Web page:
My name is Jurica, currently I am a M.Sc student at the Faculty of Electrical Engineering and Computing (FER).
After Adis has left the project, Vedran assigned me to continue development of the Visualizer.
Therefore, I am looking forward to work with the PowerTAC community.
After my brief introduction, let's discuss about the Visualizer.
The main purpose of this thread is to discuss Visualizer refactoring.
First of all, after hearing about moving the whole PowerTAC to Spring/Java, Vedran and I decided to develop Visualizer in Spring as well.
We think that using the same technology will provide easier integration with the PowerTAC server.
First step in our work is to look for things in the old Visualizer that will be useful for the new one.
Our basic idea of Visualizer refactoring are expressed with the following bullets:
-Fully reuse of Visualizer's web design: Most of the HTML and CSS can and will be easily ported into the Spring.
-Getting rid of periodic page refresh and using Ajax instead for better user experience.
-Web design update to meet PowerTAC's requirements.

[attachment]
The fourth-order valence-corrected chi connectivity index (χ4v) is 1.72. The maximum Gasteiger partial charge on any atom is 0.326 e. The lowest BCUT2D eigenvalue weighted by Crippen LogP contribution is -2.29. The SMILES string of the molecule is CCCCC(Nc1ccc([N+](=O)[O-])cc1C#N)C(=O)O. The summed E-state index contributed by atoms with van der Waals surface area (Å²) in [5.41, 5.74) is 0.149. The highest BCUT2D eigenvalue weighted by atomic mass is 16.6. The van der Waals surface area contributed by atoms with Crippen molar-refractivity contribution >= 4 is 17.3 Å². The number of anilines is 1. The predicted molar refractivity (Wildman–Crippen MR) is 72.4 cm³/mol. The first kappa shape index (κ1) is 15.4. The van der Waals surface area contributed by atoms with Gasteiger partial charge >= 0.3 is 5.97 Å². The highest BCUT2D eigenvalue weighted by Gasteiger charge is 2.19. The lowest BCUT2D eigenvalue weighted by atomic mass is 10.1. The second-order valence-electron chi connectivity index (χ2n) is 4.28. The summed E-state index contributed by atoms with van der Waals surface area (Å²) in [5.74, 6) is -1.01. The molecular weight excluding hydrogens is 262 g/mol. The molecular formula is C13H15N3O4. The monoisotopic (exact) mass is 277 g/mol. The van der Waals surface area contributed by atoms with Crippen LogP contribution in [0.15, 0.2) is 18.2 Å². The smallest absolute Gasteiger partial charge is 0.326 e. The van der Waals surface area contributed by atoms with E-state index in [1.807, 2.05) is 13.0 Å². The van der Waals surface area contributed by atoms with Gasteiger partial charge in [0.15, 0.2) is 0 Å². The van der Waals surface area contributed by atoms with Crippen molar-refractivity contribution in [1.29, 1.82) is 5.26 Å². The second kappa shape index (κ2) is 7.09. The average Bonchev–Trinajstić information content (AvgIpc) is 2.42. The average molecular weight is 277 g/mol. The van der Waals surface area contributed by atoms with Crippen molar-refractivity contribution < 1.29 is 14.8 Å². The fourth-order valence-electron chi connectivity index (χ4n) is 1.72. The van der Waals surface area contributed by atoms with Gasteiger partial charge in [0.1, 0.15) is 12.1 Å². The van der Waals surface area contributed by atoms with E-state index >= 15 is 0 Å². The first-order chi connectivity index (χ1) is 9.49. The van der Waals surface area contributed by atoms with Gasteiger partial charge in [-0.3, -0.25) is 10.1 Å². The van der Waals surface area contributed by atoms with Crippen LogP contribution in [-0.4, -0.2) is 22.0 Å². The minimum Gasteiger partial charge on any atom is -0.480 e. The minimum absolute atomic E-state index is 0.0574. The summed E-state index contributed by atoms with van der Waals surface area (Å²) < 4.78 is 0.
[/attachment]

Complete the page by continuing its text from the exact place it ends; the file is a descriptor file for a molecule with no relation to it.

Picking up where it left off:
-Application logic based on Grails will not be refactored, but some of the ideas might be reused (such as MVC architecture, use of services etc.).
-We are expecting an interface/proxy on the server-side with which Visualizer will be able to communicate with the PowerTAC server. Dummy interface (simple messeage generator) for interaction between server and Visualizer would be much appreciated.
I would like you to comment on our ideas, post your own ideas for Visualizer or things that you did not like in the old Visualizer, so we can use your feedback to build succesfull solution.
Your plan looks fine to me. I especially like the intent to get rid of the periodic page updates.
The broker proxy and visualizer proxy should be simple ports of the existing grails versions. I have started a wiki page to discuss the conversion process that you might find helpful. I have not yet had time to work on the proxy code; it would be very nice if someone else could take over that part of the porting effort.
So far, I have found the porting to be relatively painless, and the resulting code runs much faster. The performance improvement is especially noticeable when running tests. Other than the ones that purposely used delays, they all run in milliseconds.